Away with the dairies

PUBLISHED : Tuesday, 07 January, 2014, 2:20am
UPDATED : Tuesday, 07 January, 2014, 4:25pm

Isaac Goldstein often suffered from skin problems, but never realised that certain foods were triggering them until he started following his wife’s vegan diet and gave up animal products.

“I soon realised when I dined out how much I was sensitive to certain foods,” says Goldstein, who discovered he is lactose intolerant. “It was enlightening.”

As a cheese lover, he found it difficult to cut dairy from his diet. But after a period of abstinence, the taste of pizza or ricotta would make him feel sick.

“The more I wasn’t eating dairy, the more powerful the adverse reaction to it,” he says.

Doing away with ice cream was tough, too, but he was living in San Francisco at the time and finding non-dairy ice cream alternatives was easy.

The problem started when he and his wife, Lacey, moved to Beijing four years ago.

“When I came to Asia, I missed having ice cream, so I decided to start making it myself. In our kitchen in Beijing, my wife and I started to play with flavourings and sugar quantities. We made our own gelato,” he says.

Coconut milk also contains antioxidants which promote health

Their coconut milk-based frozen confectionery was a hit among family and friends.

After the couple moved to Hong Kong in 2012, Goldstein decided to ditch his hospitality job and be a full-time ice cream maker. And so, Happy Cow was born.

Lactose intolerance is the result of reactions in the stomach to dairy products. These can cause symptoms such as flatulence, diarrhoea, a bloated feeling, pains and cramps, stomach rumbling and a general ill feeling, according to Britain’s National Health Service.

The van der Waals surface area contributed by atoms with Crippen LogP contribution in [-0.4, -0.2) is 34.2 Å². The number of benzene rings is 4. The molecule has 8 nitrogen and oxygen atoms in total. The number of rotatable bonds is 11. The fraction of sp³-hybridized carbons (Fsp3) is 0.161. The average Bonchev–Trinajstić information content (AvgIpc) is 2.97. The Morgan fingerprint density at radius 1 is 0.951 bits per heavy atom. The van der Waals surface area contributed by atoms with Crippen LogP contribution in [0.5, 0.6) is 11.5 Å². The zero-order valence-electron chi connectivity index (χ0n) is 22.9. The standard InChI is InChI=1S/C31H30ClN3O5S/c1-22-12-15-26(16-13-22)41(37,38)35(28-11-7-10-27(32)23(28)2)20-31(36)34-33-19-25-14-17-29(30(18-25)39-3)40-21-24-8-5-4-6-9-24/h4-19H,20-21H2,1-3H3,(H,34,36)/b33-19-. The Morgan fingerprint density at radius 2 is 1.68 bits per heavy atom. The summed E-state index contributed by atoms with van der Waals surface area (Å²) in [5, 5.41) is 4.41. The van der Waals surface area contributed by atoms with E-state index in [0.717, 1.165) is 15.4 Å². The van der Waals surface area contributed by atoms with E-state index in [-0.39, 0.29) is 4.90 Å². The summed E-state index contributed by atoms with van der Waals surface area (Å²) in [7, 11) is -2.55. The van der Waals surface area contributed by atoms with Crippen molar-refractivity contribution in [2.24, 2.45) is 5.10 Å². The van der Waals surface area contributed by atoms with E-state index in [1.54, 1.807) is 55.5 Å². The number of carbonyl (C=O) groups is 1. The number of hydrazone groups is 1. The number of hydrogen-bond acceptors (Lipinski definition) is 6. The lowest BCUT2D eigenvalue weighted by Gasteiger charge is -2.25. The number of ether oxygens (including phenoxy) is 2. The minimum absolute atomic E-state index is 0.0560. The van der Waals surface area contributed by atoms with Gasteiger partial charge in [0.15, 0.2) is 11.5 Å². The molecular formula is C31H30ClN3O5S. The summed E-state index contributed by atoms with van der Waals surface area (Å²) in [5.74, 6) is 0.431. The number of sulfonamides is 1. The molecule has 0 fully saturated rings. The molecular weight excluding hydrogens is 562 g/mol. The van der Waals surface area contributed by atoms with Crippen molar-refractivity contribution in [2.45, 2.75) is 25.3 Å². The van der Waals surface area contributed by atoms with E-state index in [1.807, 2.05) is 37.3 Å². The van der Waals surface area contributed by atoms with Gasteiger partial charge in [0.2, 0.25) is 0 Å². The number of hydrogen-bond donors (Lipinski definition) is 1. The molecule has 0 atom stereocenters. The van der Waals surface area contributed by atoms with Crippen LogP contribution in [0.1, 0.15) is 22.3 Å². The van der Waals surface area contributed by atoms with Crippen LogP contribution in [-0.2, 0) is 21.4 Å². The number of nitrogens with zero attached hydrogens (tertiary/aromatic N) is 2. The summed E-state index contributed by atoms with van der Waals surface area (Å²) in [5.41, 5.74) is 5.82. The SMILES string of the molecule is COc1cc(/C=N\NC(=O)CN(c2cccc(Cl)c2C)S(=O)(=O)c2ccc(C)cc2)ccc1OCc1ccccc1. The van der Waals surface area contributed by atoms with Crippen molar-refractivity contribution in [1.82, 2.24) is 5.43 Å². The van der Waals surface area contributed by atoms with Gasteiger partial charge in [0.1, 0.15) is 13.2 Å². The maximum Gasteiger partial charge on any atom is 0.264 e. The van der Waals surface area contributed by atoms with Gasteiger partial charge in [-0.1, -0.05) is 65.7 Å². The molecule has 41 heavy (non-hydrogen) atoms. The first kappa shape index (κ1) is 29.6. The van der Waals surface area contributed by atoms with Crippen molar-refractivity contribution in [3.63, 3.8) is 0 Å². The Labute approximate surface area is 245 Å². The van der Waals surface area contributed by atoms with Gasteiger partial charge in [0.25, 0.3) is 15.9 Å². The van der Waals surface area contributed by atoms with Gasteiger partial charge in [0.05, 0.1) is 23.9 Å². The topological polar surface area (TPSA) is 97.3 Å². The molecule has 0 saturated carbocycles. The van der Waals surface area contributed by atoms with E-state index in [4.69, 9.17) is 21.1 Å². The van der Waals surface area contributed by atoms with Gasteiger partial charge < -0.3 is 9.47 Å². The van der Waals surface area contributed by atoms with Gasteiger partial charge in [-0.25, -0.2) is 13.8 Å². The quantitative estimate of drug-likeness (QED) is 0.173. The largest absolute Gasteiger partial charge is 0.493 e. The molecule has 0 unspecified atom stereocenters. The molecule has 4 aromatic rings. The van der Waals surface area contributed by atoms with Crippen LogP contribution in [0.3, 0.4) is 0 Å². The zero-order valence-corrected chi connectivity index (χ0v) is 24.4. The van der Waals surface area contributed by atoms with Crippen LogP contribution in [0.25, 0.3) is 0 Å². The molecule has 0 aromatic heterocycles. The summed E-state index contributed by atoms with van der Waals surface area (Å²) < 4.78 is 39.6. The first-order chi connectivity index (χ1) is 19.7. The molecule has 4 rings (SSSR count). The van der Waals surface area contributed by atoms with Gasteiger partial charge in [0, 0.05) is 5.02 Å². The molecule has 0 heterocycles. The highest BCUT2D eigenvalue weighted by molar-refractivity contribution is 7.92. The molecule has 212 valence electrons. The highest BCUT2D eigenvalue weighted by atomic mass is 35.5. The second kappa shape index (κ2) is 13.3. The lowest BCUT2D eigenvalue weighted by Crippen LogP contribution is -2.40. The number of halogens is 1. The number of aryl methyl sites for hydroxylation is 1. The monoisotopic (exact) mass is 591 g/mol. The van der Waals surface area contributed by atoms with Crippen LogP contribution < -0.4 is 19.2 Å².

Asians tend to be more prone to lactose intolerance than Northern Europeans because of ancestral diets, some studies show. The habit of drinking cow’s milk is said to have started about 7,500 years ago in central Europe. Continued exposure to milk caused the genetic change in Europeans that enabled them to digest the milk sugar lactose. However, Asians tend to stop producing lactase, the enzyme required to digest milk, as they mature.

In Hong Kong, many people are lactose intolerant because mothers tend to cut milk out of their child’s diet after they turn one year old.

But not all adverse reactions to dairy are caused by lactose intolerance. Some people are allergic to milk proteins, casein or whey, resulting in reactions such as a runny nose, itchy eyes, dry throat, rashes, hives, nausea and diarrhoea.

As a sign of the increasing demand for non-diary milk, “culinary leaders will turn to cashews, almonds, and peanuts to make their milk”, according to Sterling-Rice Group’s 2014 food trends predictions based on feedback from an independent culinary council of more than 125 chefs, restaurateurs, supermarket analysts, food media experts, and consumers.

Global launch numbers for lactose-free dairy products more than tripled in the five-year period to the beginning of 2012, according to a report from Innova Market Insights. The global lactose-free dairy product share of total dairy introductions rose from less than 2.5 per cent to 4.5 per cent over the same period.